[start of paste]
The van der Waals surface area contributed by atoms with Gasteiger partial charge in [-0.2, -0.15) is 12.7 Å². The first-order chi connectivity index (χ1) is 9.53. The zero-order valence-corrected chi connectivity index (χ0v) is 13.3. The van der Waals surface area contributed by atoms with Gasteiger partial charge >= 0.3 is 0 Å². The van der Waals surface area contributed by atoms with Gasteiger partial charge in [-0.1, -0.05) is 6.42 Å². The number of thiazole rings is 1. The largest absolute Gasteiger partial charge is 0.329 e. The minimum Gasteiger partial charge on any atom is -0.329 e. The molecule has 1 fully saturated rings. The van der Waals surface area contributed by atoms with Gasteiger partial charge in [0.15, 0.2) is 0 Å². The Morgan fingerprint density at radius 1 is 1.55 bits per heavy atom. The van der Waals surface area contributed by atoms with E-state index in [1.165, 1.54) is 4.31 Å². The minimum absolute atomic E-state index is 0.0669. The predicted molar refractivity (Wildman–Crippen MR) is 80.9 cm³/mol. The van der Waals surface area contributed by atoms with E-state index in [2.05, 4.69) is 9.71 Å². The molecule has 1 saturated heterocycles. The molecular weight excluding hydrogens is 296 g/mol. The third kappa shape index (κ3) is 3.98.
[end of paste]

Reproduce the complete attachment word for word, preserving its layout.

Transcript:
The van der Waals surface area contributed by atoms with Gasteiger partial charge in [-0.2, -0.15) is 12.7 Å². The first-order chi connectivity index (χ1) is 9.53. The zero-order valence-corrected chi connectivity index (χ0v) is 13.3. The van der Waals surface area contributed by atoms with Gasteiger partial charge >= 0.3 is 0 Å². The van der Waals surface area contributed by atoms with Gasteiger partial charge in [-0.1, -0.05) is 6.42 Å². The number of thiazole rings is 1. The largest absolute Gasteiger partial charge is 0.329 e. The minimum Gasteiger partial charge on any atom is -0.329 e. The molecule has 1 fully saturated rings. The van der Waals surface area contributed by atoms with Gasteiger partial charge in [0.15, 0.2) is 0 Å². The Morgan fingerprint density at radius 1 is 1.55 bits per heavy atom. The van der Waals surface area contributed by atoms with E-state index in [1.165, 1.54) is 4.31 Å². The minimum absolute atomic E-state index is 0.0669. The predicted molar refractivity (Wildman–Crippen MR) is 80.9 cm³/mol. The van der Waals surface area contributed by atoms with E-state index in [2.05, 4.69) is 9.71 Å². The molecule has 1 saturated heterocycles. The molecular weight excluding hydrogens is 296 g/mol. The third kappa shape index (κ3) is 3.98.